Indemnity is a remedial measure which is invoked to secure the right of the first party to be reimbursed by the second party for the discharge of a liability which, as between the parties, should equitably be discharged by the second party. 1 Hartford Accident and Indemnity Company v. R. Herschel Manufacturing Company, 453 F.Supp. 1375 (D.N.D.1978). As was expressed in Parker v. Stetson-Ross Machine Company, Inc., 427 F.Supp. 249, 251 (D.S.D.1977):

In South Dakota, indemnity is an "all-or-nothing" proposition. Highway Construction Co. v. Moses, 483 F.2d 812, 817 (8th Cir. 1973). To be entitled to indemnity, one must show "a proportionate absence of contributing fault." Degen v. Bayman, 86 S.D. 598, 200 N.W.2d 134, 137 (1972). The result of such a showing is to shift the entire liability to the party against whom indemnity is sought. Degen, supra, (200 N.W.2d) at 136; Hendrickson v. Minnesota Power & Light Co., 258 Minn. 368, 104 N.W.2d 843 (1960). Thus, indemnity is not a means by which a portion of liability, comparative with the proportion of fault, can be shifted to another party.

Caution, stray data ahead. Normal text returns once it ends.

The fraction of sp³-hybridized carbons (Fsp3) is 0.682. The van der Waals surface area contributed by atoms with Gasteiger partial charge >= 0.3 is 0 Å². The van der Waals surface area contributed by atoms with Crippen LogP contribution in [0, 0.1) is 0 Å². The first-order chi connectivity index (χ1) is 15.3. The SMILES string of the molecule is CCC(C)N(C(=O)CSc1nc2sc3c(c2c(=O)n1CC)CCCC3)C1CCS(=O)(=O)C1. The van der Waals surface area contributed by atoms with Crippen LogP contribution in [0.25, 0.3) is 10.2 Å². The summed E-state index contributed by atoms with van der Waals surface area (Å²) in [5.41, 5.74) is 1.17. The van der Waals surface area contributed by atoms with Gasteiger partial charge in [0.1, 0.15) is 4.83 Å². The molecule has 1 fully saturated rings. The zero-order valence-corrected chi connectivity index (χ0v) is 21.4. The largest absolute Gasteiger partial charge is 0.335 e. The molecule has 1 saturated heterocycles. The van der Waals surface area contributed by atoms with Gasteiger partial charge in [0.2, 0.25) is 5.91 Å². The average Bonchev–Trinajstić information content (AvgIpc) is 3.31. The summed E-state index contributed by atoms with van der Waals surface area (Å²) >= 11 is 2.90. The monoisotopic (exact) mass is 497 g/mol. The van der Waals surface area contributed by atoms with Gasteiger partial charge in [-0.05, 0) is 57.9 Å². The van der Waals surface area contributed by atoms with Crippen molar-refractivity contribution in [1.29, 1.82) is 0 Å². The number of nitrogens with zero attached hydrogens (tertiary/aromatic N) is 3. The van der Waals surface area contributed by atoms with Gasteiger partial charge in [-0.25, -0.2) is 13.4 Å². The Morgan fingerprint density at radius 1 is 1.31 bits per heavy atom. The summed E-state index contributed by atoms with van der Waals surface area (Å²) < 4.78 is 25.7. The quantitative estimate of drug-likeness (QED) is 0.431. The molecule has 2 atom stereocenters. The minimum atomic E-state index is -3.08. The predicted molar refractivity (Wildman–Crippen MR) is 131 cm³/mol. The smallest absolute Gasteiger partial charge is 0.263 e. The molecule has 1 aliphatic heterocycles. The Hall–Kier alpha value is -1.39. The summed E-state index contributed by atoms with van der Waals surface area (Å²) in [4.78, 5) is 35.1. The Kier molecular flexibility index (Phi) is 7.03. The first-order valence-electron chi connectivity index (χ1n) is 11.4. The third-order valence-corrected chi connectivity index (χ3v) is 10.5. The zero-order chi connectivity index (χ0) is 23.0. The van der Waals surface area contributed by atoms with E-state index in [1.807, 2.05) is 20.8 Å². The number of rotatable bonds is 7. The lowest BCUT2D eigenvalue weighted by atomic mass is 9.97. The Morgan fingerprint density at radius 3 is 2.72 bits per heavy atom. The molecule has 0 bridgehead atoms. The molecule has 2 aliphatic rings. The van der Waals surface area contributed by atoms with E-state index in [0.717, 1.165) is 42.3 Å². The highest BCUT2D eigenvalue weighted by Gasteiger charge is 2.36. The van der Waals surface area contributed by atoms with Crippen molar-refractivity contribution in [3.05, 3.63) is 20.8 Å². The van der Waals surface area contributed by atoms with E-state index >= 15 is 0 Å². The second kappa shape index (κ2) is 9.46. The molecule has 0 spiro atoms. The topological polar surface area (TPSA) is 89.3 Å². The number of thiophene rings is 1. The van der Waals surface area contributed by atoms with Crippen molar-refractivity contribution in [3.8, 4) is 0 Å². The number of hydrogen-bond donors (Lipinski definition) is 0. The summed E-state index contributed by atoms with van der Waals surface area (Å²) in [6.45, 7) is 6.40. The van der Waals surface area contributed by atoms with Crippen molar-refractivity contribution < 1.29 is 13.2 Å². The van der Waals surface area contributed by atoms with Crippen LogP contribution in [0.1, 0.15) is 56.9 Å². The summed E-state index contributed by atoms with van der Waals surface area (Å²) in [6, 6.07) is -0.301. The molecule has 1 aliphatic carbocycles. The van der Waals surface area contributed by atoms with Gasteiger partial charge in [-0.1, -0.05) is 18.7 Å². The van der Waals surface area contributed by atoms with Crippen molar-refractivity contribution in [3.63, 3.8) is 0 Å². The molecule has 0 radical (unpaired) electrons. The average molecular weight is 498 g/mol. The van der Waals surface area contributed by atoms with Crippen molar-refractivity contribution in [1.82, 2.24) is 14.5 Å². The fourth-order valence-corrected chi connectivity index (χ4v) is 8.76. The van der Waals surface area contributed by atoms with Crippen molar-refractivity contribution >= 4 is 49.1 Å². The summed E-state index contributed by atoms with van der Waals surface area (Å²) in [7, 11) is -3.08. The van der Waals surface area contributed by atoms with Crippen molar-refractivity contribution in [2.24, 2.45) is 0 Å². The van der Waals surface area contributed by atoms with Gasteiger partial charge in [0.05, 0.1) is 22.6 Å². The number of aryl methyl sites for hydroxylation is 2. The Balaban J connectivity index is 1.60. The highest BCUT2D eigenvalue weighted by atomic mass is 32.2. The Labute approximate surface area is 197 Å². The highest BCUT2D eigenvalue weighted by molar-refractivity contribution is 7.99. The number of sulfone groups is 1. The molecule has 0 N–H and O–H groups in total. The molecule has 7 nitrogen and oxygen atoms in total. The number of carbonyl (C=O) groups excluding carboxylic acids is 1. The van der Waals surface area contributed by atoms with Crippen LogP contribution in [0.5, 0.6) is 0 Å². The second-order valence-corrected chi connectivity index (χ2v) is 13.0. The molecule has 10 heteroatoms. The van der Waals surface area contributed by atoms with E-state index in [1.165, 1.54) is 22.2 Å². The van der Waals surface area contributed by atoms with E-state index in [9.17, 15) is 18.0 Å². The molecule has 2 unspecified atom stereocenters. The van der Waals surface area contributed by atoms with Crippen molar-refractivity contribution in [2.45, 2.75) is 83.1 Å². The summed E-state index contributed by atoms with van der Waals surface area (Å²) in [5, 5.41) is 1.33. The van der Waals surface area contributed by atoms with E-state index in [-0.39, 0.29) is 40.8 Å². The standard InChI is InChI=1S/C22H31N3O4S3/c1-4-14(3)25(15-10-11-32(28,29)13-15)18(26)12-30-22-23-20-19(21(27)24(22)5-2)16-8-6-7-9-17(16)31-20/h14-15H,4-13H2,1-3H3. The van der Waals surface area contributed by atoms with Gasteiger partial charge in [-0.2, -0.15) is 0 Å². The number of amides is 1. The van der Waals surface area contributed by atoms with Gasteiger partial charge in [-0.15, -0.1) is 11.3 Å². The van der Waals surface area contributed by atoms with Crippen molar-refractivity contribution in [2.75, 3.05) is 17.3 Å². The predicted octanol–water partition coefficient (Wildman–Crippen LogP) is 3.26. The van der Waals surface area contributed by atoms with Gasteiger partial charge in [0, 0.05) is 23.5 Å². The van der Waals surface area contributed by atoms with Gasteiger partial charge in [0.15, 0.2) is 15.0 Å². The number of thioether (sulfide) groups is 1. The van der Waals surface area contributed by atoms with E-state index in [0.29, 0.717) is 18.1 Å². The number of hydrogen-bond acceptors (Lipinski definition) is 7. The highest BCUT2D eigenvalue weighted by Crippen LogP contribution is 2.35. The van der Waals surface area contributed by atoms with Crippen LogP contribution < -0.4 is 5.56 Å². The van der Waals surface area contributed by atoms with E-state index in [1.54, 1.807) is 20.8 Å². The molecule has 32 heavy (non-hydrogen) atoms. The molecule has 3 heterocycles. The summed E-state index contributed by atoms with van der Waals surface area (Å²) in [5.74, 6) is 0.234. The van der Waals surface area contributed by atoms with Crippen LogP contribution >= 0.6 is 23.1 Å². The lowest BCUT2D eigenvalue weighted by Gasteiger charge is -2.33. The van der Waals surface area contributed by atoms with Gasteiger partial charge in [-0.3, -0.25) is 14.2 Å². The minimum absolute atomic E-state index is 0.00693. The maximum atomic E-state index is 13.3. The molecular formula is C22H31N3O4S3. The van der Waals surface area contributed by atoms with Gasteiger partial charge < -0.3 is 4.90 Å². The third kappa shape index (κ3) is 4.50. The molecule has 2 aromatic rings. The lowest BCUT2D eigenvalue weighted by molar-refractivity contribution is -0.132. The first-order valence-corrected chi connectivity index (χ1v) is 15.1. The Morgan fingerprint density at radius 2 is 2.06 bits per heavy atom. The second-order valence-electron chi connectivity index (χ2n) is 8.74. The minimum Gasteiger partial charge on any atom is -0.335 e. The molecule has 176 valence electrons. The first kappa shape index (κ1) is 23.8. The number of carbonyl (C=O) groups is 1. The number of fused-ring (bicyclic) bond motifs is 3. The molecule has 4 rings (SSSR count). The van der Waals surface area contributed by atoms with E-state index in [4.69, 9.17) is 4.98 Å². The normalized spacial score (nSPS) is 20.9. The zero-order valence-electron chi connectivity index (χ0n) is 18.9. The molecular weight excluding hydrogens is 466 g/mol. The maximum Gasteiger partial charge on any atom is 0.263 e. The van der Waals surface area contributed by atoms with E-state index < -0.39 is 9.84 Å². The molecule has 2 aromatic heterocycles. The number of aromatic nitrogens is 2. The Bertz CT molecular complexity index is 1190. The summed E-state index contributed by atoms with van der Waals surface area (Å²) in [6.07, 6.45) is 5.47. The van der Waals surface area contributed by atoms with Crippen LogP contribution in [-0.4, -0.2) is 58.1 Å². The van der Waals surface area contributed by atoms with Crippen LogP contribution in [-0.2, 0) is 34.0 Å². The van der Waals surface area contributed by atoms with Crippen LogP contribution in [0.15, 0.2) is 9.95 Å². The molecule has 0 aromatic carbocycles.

"(A) joint tortfeasor may recover indemnity where he has only an imputed or vicarious liability for damage caused by the other tortfeasor." Degen v. Bayman, 86 S.D. 598, 603, 200 N.W.2d 134, 137 (1972).

In Degen, this Court adopted the viewpoint of the Minnesota Supreme Court as espoused in Hendrickson v. Minnesota Power & Light Co., 258 Minn. 368, 104 N.W.2d 843 (1960). The court in Hendrickson held that although indemnity is not necessarily precluded per se among joint tort-feasors, the situations in which indemnity is allowed are exceptional and limited. Summarized, these situations were stated in Hendrickson as: (1) derivative or vicarious liability; (2) action at direction of, and for, another; (3) breach of duty to indemnify; (4) failure to discover negligence of another; and (5) express contract. We believe that only situation (3) is applicable here.

The thrust of Moose Lodge's complaint against Arndt and Wright-Way was a breach of contract to procure worker's compensation insurance coverage. In turn, the...